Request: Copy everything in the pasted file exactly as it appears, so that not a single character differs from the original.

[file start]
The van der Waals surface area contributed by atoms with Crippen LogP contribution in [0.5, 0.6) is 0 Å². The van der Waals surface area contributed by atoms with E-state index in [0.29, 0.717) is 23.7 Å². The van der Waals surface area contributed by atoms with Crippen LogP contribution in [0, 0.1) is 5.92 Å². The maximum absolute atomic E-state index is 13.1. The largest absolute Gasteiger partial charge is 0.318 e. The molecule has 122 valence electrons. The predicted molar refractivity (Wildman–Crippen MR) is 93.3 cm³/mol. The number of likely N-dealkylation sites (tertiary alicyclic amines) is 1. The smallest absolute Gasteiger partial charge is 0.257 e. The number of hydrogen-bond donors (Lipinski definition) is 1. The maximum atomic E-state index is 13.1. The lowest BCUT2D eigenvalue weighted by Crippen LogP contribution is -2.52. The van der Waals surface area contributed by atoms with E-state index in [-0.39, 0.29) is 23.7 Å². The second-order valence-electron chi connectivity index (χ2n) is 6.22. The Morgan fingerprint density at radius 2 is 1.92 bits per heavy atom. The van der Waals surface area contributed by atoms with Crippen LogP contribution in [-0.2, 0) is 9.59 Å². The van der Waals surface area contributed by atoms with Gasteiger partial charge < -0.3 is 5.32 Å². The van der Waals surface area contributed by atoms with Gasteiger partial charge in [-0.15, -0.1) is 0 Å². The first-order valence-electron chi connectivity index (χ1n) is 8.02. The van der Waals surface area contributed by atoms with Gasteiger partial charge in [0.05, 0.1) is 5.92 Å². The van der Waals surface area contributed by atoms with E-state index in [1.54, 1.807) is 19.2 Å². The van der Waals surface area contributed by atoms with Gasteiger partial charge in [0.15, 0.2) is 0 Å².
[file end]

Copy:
The van der Waals surface area contributed by atoms with Crippen LogP contribution in [0.5, 0.6) is 0 Å². The van der Waals surface area contributed by atoms with E-state index in [0.29, 0.717) is 23.7 Å². The van der Waals surface area contributed by atoms with Crippen LogP contribution in [0, 0.1) is 5.92 Å². The maximum absolute atomic E-state index is 13.1. The largest absolute Gasteiger partial charge is 0.318 e. The molecule has 122 valence electrons. The predicted molar refractivity (Wildman–Crippen MR) is 93.3 cm³/mol. The number of likely N-dealkylation sites (tertiary alicyclic amines) is 1. The smallest absolute Gasteiger partial charge is 0.257 e. The number of hydrogen-bond donors (Lipinski definition) is 1. The maximum atomic E-state index is 13.1. The lowest BCUT2D eigenvalue weighted by Crippen LogP contribution is -2.52. The van der Waals surface area contributed by atoms with E-state index in [-0.39, 0.29) is 23.7 Å². The second-order valence-electron chi connectivity index (χ2n) is 6.22. The Morgan fingerprint density at radius 2 is 1.92 bits per heavy atom. The van der Waals surface area contributed by atoms with Crippen LogP contribution in [-0.2, 0) is 9.59 Å². The van der Waals surface area contributed by atoms with Gasteiger partial charge < -0.3 is 5.32 Å². The van der Waals surface area contributed by atoms with Gasteiger partial charge in [-0.15, -0.1) is 0 Å². The first-order valence-electron chi connectivity index (χ1n) is 8.02. The van der Waals surface area contributed by atoms with Gasteiger partial charge in [0.05, 0.1) is 5.92 Å². The van der Waals surface area contributed by atoms with E-state index in [1.54, 1.807) is 19.2 Å². The van der Waals surface area contributed by atoms with Gasteiger partial charge in [0.15, 0.2) is 0 Å².